This series, brought to you by Yahoo! Finance, looks at which upgrades and downgrades make sense, and which ones investors should act on. In today's headlines, Wall Street's seeing miles of opportunity in the stock market sell-off, and upgrading many more stocks than it's downgrading. Topping the list: Regions Financial (NYSE:RF) and GameStop (NYSE:GME) have both been upped to "buy." On the flip side, though...
Dell goes down
Let's get the "bad" news out of the way first. We all know how the PC industry has been in a funk lately. That storyline came home to Dell (NASDAQ:DELL.DL) investors -- and bit them -- this morning when analysts at Maxim Group cut their price target on Dell from $15 to $13. But was the cut deserved?
It hardly looks that way. Priced at a mere 5.25 times earnings, Dell's actually expected to keep growing its profits as time goes by. On average, the 30-odd analysts who follow the company predict earnings will grow at close to 5.7% per year over the next five years. Factor in a generous 3.3% dividend yield, and Dell's arguably quite the bargain at today's prices.
In fact, if you value the company on its free cash flow, that dividend alone pretty much pays for the firm's 4.2 enterprise value-to-free cash flow ratio. No wonder then that, though less optimistic than it once was, and lowering its expectations a bit, Maxim still recommends Dell as a "buy."
Regions Financial to outperform
In an even more ebullient note, banker RW Baird is recommending Regions Financial as an outperform this morning. Priced at $6 and change today, Baird believes Regions shares could hit $8 within a year -- more than a 25% gain. Is it right?
It's actually hard to say. Priced at 66 times earnings today, Regions doesn't really look like much of a bargain. It's growing, sure -- analysts predict earnings will rise 7% per year over the coming half-decade. But even if you apply that growth rate to forward earnings estimates (i.e., profits that Regions has not yet earned, and may never earn), rather than the firm's trailing earnings, Regions still ends up with a PEG ratio of more than 1.0. That makes for a pretty iffy valuation proposition.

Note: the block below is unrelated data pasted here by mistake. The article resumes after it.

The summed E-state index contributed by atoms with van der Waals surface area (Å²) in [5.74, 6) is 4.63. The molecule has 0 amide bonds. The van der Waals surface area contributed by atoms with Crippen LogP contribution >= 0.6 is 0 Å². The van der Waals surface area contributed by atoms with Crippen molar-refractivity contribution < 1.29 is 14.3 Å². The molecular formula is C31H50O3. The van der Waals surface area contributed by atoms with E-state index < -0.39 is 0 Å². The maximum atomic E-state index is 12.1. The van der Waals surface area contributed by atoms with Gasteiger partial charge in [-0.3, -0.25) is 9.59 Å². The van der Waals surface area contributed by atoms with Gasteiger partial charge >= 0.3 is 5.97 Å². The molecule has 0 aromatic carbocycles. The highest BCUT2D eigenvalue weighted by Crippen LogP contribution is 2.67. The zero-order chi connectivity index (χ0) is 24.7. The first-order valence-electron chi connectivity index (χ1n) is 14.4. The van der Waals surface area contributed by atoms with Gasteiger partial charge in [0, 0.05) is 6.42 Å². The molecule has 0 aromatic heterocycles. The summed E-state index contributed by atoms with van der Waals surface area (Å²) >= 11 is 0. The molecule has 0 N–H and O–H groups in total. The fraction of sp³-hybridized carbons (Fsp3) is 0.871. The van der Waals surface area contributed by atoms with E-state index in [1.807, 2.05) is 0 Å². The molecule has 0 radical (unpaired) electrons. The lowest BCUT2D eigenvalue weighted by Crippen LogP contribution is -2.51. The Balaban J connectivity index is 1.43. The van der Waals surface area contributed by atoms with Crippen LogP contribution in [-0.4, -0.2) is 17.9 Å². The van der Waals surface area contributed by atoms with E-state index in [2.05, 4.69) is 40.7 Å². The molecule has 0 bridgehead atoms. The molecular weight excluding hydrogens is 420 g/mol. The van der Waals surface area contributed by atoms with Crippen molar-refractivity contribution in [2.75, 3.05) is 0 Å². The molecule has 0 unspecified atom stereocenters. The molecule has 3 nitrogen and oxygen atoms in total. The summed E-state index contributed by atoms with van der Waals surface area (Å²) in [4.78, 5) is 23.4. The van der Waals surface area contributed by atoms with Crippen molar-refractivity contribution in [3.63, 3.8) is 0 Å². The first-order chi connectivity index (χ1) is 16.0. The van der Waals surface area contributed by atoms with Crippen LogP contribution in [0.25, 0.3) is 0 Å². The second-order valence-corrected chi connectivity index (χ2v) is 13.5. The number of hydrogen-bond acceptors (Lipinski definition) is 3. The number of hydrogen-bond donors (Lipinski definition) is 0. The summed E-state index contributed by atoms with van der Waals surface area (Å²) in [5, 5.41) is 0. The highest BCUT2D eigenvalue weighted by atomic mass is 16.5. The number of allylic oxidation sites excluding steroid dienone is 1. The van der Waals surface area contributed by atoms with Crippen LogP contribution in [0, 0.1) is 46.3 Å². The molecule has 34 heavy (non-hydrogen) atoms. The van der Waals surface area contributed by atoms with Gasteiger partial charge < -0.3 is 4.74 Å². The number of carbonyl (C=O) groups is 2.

In short, aggressive investors thinking of taking Baird's advice and buying Regions before its profits perk up next year may want to walk away from this one instead. Conservative investors, who focus on the profits Region's actually proven itself capable of earning, should run.
Don't stop believing in GameStop
Last on our list, video game retailer GameStop beat earnings estimates yesterday, reporting $0.38 per share (a nickel more than expected) despite booking less revenue than expected, and despite a massive 8.3% decline in same-store sales. Management also guided investors to expect an earnings beat for the year, giving a range of $2.07 to $2.27 per share that, at the midpoint, suggests a penny more profit than Wall Street was hoping for.
The earnings beat, and the prospect of an earnings re-beat for the year, won accolades on Wall Street as Caris & Co. announced an upgrade to "buy" for the retailer. And perhaps rightly so.
The situation with GameStop, you see, is a lot like that with Dell. Here again we have a company that no one expects to see much out of, and that is therefore capable of beating low expectations pretty easily. GameStop stock only costs about 10.6 times earnings after all. Yet the company's expected to grow these earnings at about 9.5% per year going forward, and GameStop pays its shareholders a very nice dividend yield of 4.3%. Again, a lot like Dell.
In short, the company's greatest growth days may be behind it -- but no matter. At a price this nice, you can still make a nice profit from GameStop.